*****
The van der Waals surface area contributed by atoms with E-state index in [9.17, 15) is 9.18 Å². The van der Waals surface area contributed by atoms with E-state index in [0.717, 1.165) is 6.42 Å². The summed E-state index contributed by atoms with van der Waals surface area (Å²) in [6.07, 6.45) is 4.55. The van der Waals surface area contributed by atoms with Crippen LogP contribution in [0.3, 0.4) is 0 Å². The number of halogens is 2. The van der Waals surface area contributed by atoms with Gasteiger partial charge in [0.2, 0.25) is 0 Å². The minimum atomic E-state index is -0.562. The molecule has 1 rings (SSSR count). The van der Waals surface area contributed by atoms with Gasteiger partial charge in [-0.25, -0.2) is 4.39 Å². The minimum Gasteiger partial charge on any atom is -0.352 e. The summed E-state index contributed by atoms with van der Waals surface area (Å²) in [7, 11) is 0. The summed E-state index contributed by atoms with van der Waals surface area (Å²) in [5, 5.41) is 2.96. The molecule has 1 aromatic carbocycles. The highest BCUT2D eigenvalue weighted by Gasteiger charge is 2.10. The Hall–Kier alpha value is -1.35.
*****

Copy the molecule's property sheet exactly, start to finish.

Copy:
The van der Waals surface area contributed by atoms with E-state index in [9.17, 15) is 9.18 Å². The van der Waals surface area contributed by atoms with E-state index in [0.717, 1.165) is 6.42 Å². The summed E-state index contributed by atoms with van der Waals surface area (Å²) in [6.07, 6.45) is 4.55. The van der Waals surface area contributed by atoms with Crippen LogP contribution in [0.3, 0.4) is 0 Å². The number of halogens is 2. The van der Waals surface area contributed by atoms with Gasteiger partial charge in [0.2, 0.25) is 0 Å². The minimum atomic E-state index is -0.562. The molecule has 1 rings (SSSR count). The van der Waals surface area contributed by atoms with Gasteiger partial charge in [-0.25, -0.2) is 4.39 Å². The minimum Gasteiger partial charge on any atom is -0.352 e. The summed E-state index contributed by atoms with van der Waals surface area (Å²) in [7, 11) is 0. The summed E-state index contributed by atoms with van der Waals surface area (Å²) in [5, 5.41) is 2.96. The molecule has 1 aromatic carbocycles. The highest BCUT2D eigenvalue weighted by Gasteiger charge is 2.10. The Hall–Kier alpha value is -1.35.